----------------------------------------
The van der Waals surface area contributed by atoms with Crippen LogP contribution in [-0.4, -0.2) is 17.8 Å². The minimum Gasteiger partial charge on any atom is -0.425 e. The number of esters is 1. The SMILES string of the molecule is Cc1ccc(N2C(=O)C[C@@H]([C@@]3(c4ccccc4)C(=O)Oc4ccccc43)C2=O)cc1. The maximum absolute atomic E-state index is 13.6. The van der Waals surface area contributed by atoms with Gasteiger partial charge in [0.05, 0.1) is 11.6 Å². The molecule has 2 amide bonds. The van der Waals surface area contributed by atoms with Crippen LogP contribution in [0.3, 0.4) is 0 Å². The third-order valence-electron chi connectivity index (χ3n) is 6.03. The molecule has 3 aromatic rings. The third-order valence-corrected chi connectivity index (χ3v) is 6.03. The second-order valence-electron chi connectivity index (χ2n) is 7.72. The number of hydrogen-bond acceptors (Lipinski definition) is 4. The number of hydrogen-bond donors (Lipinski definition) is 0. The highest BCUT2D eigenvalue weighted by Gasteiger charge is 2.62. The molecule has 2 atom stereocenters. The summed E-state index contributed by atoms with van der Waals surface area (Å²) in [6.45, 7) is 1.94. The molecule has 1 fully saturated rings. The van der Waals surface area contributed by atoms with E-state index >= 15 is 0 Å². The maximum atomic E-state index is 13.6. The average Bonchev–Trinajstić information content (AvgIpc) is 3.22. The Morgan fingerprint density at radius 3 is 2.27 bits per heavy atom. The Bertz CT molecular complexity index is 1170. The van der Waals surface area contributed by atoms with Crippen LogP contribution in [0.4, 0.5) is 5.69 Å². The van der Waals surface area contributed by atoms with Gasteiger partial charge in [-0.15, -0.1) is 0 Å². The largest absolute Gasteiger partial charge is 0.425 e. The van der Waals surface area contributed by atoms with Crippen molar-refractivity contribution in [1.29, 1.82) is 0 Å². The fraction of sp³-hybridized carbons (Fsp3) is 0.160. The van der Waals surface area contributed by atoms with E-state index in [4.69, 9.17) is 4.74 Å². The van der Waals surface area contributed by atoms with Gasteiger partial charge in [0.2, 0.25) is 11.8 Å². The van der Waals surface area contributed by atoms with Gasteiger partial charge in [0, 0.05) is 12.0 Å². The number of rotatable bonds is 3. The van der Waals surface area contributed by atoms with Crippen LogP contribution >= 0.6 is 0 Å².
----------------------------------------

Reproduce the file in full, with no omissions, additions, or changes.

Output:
The van der Waals surface area contributed by atoms with Crippen LogP contribution in [-0.4, -0.2) is 17.8 Å². The minimum Gasteiger partial charge on any atom is -0.425 e. The number of esters is 1. The SMILES string of the molecule is Cc1ccc(N2C(=O)C[C@@H]([C@@]3(c4ccccc4)C(=O)Oc4ccccc43)C2=O)cc1. The maximum absolute atomic E-state index is 13.6. The van der Waals surface area contributed by atoms with Gasteiger partial charge in [0.05, 0.1) is 11.6 Å². The molecule has 2 amide bonds. The van der Waals surface area contributed by atoms with Crippen LogP contribution in [0.3, 0.4) is 0 Å². The third-order valence-electron chi connectivity index (χ3n) is 6.03. The molecule has 3 aromatic rings. The third-order valence-corrected chi connectivity index (χ3v) is 6.03. The second-order valence-electron chi connectivity index (χ2n) is 7.72. The number of hydrogen-bond acceptors (Lipinski definition) is 4. The number of hydrogen-bond donors (Lipinski definition) is 0. The highest BCUT2D eigenvalue weighted by Gasteiger charge is 2.62. The molecule has 2 atom stereocenters. The summed E-state index contributed by atoms with van der Waals surface area (Å²) in [6.45, 7) is 1.94. The molecule has 1 fully saturated rings. The van der Waals surface area contributed by atoms with E-state index >= 15 is 0 Å². The maximum atomic E-state index is 13.6. The average Bonchev–Trinajstić information content (AvgIpc) is 3.22. The Morgan fingerprint density at radius 3 is 2.27 bits per heavy atom. The Bertz CT molecular complexity index is 1170. The van der Waals surface area contributed by atoms with Crippen LogP contribution in [0.4, 0.5) is 5.69 Å². The van der Waals surface area contributed by atoms with Gasteiger partial charge in [-0.15, -0.1) is 0 Å². The largest absolute Gasteiger partial charge is 0.425 e. The van der Waals surface area contributed by atoms with Crippen molar-refractivity contribution in [1.29, 1.82) is 0 Å². The fraction of sp³-hybridized carbons (Fsp3) is 0.160. The van der Waals surface area contributed by atoms with E-state index in [4.69, 9.17) is 4.74 Å². The van der Waals surface area contributed by atoms with Gasteiger partial charge in [0.2, 0.25) is 11.8 Å². The van der Waals surface area contributed by atoms with Gasteiger partial charge in [0, 0.05) is 12.0 Å². The number of rotatable bonds is 3. The van der Waals surface area contributed by atoms with Crippen LogP contribution >= 0.6 is 0 Å².